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How To Clean Shell Fossils (Step-By-Step Guide)

step by step guide how to clean sea shell fossils

Cleaning shell fossils can be a delicate, pain-staking process. The time and tools required depends on the type and size of fossil and the surrounding matrix. You don’t necessarily need special tools for the job, but sometimes they can be a huge time saver and greatly increase the quality of the end product.

If you have found a cluster of shells in a very hard matrix, the best course of action may very well be to leave it as it is. Trying to release the fossils from the matrix may cause more damage than reveal treasures. But for single specimens that are larger or spaced apart, there are a number steps that can be taken to reveal hidden details and prepare them for display.

How To Clean Shell Fossils

Follow the tips below to learn how to clean sea shell fossils.

1. Hardening Soft Specimens

Some fossils may be so fragile that a gentle brushing will be all you can do to prevent damage. These types of specimens may benefit from a hardening solution.

This is especially true of delicate fossils in a soft shale matrix. Never apply water to this type of specimen. The shale will absorb water and either explode or disintegrate, often taking the fossils with it.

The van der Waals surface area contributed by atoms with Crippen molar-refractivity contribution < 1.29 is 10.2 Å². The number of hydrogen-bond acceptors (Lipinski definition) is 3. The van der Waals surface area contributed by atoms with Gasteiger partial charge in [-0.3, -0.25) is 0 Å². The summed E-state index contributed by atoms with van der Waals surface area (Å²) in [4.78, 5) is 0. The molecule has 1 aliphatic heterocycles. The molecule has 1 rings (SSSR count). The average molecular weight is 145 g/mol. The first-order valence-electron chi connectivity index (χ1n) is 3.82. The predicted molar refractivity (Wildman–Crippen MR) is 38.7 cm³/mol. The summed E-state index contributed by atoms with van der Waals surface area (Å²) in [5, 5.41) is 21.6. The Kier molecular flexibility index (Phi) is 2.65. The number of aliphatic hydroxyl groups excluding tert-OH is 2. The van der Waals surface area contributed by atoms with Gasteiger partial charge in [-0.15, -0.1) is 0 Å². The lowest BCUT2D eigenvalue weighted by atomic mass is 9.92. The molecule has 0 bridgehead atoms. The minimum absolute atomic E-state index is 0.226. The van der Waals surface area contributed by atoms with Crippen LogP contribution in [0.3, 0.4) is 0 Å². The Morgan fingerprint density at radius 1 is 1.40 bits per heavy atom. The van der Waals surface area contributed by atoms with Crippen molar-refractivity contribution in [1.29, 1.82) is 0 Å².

Hardening agents can be applied to make fragile specimens more stable. If you have a fossil in a shale matrix, you may apply hardener to the entire piece or just soak the underside to stabilize the shale. Many of the chemicals suggested to make a hardening solution are irritants or flammable. Use these ingredients outside or in a well-ventilated area, and wear appropriate eye and face protection.

You can make a hardener from the following ingredients:

  • 2-5 tablespoons flake-form polyvinyl acetate or cellulose acetate in sheets or flakes
  • 1 pint toluene or acetone
  • Dissolve for a day or so
  • Store in well-sealed jar

Instead of the above recipe, you can dissolve fresh Duco cement in a few spoonfuls of toluene or acetone for small jobs. Brush your choice of prepared hardening mixture on the specimen, or immerse for a few seconds. Dry for 5-10 minutes in a well-ventilated area.

If you think the result is too shiny and the fossil will stand up to it, you can wipe it down with a cloth soaked in fingernail polish (acetone). Try a small area first or use a less desirable specimen to experiment with the whole process.

2. Cleaning Shell Fossil Specimens

Most specimens can be washed in water with a very small amount of detergent. An old toothbrush is a great tool for removing dirt and other debris. Rinse the specimen in clean water and allow it to dry thoroughly before proceeding.

3. Removing Excess Matrix

The hardness of the matrix and the type of fossil determine how much matrix should be removed. You may want to leave some matrix material to support the fossil for display. Again, experimenting with less impressive or less important fossils will help determine the best procedure.

One popular way of removing matrix is to soak the specimen in a 50/50 solution of vinegar water for about an hour. For some specimens a weaker solution may be a better choice.